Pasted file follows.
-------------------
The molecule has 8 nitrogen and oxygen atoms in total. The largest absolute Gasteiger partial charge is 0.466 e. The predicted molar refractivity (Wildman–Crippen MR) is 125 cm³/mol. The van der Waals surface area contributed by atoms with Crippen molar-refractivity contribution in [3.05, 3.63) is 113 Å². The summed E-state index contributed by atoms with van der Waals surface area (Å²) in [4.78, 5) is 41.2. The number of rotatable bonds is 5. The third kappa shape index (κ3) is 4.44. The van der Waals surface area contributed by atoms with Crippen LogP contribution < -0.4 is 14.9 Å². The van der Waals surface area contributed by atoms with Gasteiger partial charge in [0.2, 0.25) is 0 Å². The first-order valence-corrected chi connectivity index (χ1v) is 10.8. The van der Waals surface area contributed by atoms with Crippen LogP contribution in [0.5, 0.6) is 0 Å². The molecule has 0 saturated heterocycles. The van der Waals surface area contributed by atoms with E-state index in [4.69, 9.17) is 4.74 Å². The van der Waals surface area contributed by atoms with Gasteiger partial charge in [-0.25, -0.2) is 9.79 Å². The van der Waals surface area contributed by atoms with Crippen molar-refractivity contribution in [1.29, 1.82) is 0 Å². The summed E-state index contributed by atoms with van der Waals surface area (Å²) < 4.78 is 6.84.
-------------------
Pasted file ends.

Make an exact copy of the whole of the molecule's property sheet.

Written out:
The molecule has 8 nitrogen and oxygen atoms in total. The largest absolute Gasteiger partial charge is 0.466 e. The predicted molar refractivity (Wildman–Crippen MR) is 125 cm³/mol. The van der Waals surface area contributed by atoms with Crippen molar-refractivity contribution in [3.05, 3.63) is 113 Å². The summed E-state index contributed by atoms with van der Waals surface area (Å²) in [4.78, 5) is 41.2. The number of rotatable bonds is 5. The third kappa shape index (κ3) is 4.44. The van der Waals surface area contributed by atoms with Crippen LogP contribution < -0.4 is 14.9 Å². The van der Waals surface area contributed by atoms with Gasteiger partial charge in [0.2, 0.25) is 0 Å². The first-order valence-corrected chi connectivity index (χ1v) is 10.8. The van der Waals surface area contributed by atoms with Crippen LogP contribution in [0.5, 0.6) is 0 Å². The molecule has 0 saturated heterocycles. The van der Waals surface area contributed by atoms with E-state index in [4.69, 9.17) is 4.74 Å². The van der Waals surface area contributed by atoms with Gasteiger partial charge in [-0.25, -0.2) is 9.79 Å². The van der Waals surface area contributed by atoms with Crippen molar-refractivity contribution in [1.29, 1.82) is 0 Å². The summed E-state index contributed by atoms with van der Waals surface area (Å²) < 4.78 is 6.84.